If I know one thing that has remained constant in my life, I would have to say it would be my love for enchiladas. Since the beginning, being when I visited Mexico with my sister in 2008, it has remained my favorite Mexican dish ever since. At the time, I knew absolutely nothing about Mexican cuisine and I am not a picky eater, so I was up to try anything new. My first bite of an enchiladas was a certain type called enchiladas suizas. Chicken inside of a tortilla covered in green sauce and melted cheese? No tuve ni idea what I was eating, but I knew this would be the start of a long-term relationship.
From there, I decided that I would look further into the variances, origin, preparation, ingredients, and history of my favorite dish so I could actually know what I am eating. Instead of just accepted the goop of melted cheese on top of pieces chicken wrapped inside of a tortilla and possibly giving birth to a food baby, I wanted to dig a little deeper into how these “babies” were made. Word Reference defines enchilada as “a Mexican tortilla that is rolled around a meat or cheese filling, covered with a chili-flavored sauce, and baked”. The translation and etymology of the word says it for itself – “enchilar” being the verb for “to season with chili”. So, the thing that remains the same with enchiladas is that they are seasoned with chilies no matter what. But do they have to be? Personally, I have the lowest tolerance for spicy things, so eating my favorite food can sometimes be a small endeavor to overcome. The answer to that question is not necessarily. “Mexconnect” tells us that enchiladas can take multiple varieties. Some called enfrijoladas, enmoladas, or entomatadas — sauces made out of frijoles, mole, or tomates. Just to clarify so that we’re all on the same page, we’ll translate: frijoles are beans, mole is a type of sauce made with chiles, and tomates are tomatos, but turned into a tomato sauce spiced with dried red chiles. Enchiladas are made in many different ways, but Taco USA brings up a new kind of enchilada: one that is “baptized with a fried egg”.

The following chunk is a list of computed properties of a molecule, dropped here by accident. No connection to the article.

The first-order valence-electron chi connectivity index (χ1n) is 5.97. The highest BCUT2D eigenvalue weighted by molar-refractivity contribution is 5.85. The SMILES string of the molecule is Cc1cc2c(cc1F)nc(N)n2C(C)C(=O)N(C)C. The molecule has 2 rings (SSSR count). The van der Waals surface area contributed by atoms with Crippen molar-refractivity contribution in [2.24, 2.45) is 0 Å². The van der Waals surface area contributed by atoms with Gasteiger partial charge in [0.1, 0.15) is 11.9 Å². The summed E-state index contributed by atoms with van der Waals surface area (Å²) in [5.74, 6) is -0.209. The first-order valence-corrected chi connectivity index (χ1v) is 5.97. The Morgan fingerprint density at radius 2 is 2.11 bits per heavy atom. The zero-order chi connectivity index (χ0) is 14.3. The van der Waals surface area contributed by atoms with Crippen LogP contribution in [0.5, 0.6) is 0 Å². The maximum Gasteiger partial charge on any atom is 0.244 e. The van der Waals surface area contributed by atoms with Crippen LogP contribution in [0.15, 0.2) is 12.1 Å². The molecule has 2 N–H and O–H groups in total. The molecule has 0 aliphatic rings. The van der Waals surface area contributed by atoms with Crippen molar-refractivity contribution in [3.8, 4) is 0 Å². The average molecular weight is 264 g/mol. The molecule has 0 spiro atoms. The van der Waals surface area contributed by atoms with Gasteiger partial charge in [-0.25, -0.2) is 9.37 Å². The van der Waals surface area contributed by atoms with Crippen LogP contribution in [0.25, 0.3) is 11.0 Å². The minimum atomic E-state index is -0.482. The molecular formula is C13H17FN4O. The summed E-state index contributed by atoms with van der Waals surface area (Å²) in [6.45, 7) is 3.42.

Gustavo Arellano shares of a woman named Leona Medina-Tiede, an owner of a Mexican restaurante and the types of food she makes at the restaurant. Regarding enchiladas, Arellano writes,
“She serves food that most Americans call Mexican: chile stews, enchiladas, tamales, and burritos. But it really is New Mexican cuisine, a food developed in isolation over centuries and unlike any other Mexican food in the United States… Enchiladas aren’t rolled tortillas submerged in canned sauce but come stacked like pancakes, made of blue-corn tortillas, glued together with cheese and ground beef, the baptized with a fried egg” (109).
Wait a second.. WHAT did he say? A fried egg?! Everything in me thinks of a fried egg on top of my beloved enchiladas suizas or even maybe a breakfast burrito and I start gagging. It can’t be true..
But it is!
Now, don’t get me wrong, I like me some eggs, but I’m a pretty picky eater when it comes to them (it can only be scrambled with cheese and peppers, thankyouverymuch), but picturing a fried egg on top of some enchiladas – I was surprised. But these aren’t just any enchiladas – they are STACKED. They look like pancakes! Take a look:
As it turns out, this new plate (to me, at least!) has been a part of TexMex tradtion for a while now. It is pretty rare that you see these stacked enchiladas in many places in Mexico, besides in Sonora and places in Southwest United States. Barbara Bowman writes on her blog Gourmet Gleuth, that enchiladas actually are more of a street snack in Mexico, as compared to being rolled and doused in a gallon of some sort of sauce and cheese. It is more common to see a tortilla dipped in chile sauce, not an elaborate dish full of a drowning tortilla.
Both Arellano and Bowman are saying that how an enchilada is typically served does not originate in the form of stacked, pancake enchilada, but rather a humble snack from the streets.